"I'm really excited about what we have going this year for us on the offensive line," Hopkins said. "Desmond's been doing the mental work regardless of whether he's out there with us physically. So we know that he's still focused on what he wants to accomplish this year. And I know the coaches are working with him to get his situation handled.

"But as far as the guys that are out there right now, we're all training at multiple positions because if anybody goes down for injury, or if anything happens in a game situation where we have to move guys around, everyone's able to do that," Hopkins said.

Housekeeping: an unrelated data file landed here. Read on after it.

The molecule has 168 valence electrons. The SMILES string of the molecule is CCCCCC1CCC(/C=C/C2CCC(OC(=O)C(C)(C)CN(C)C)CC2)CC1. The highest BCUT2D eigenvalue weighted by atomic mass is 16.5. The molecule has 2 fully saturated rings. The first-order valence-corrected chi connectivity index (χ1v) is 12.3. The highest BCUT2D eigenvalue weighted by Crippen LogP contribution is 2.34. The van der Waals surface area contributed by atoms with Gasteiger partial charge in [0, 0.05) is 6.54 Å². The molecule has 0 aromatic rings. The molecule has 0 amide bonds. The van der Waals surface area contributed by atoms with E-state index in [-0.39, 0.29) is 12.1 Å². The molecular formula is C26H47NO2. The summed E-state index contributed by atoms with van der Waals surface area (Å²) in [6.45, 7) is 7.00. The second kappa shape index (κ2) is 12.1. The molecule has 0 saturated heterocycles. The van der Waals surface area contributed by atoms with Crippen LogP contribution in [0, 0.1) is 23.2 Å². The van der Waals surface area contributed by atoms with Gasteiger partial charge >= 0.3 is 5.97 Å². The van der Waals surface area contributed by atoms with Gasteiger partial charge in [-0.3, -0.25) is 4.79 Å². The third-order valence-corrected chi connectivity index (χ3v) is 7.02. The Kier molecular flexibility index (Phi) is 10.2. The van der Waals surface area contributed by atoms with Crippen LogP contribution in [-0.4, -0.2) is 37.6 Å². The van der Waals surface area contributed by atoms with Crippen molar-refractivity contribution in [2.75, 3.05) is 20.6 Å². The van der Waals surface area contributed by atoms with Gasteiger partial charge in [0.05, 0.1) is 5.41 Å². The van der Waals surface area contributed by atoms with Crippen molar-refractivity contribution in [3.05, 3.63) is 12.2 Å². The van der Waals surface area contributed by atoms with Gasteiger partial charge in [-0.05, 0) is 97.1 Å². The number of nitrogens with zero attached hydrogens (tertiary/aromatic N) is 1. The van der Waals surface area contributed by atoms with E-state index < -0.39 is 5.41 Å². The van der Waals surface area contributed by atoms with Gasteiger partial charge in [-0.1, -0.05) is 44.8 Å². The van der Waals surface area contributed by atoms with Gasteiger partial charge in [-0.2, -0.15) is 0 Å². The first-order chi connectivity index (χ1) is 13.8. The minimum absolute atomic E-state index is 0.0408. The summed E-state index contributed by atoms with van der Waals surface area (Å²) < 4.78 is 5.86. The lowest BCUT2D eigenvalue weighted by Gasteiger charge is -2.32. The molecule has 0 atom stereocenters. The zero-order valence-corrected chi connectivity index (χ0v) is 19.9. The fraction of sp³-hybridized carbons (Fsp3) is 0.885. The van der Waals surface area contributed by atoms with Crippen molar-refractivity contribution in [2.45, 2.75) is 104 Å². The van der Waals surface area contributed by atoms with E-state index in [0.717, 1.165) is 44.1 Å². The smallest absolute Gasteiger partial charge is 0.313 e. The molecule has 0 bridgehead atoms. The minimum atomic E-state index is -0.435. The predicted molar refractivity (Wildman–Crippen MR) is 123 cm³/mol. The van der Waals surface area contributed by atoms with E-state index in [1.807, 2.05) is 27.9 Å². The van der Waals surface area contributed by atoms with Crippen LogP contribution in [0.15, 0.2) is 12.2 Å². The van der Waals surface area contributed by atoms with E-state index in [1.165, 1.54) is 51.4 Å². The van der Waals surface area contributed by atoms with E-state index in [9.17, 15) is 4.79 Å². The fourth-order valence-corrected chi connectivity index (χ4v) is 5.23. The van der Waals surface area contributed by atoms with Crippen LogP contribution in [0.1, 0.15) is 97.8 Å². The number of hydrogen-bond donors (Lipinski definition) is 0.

* For the past couple of years, it's been a pretty popular question: how can Texas get all its talented running backs the touches they need? And the answer this year, thanks to Texas running the pod formation — a three-back pistol with one running back on either side of the quarterback and one behind — and two-back pistol, is a smiling face from all three running backs. Texas offensive coordinator Major Applewhite has been able to keep all three backs happy by putting them all on the field at once. And while there are still only so many carries to go around, the number of TOUCHES should go up, thanks both to Texas's increased tempo offensively and the number of opportunities in the passing game out of formations like the pod.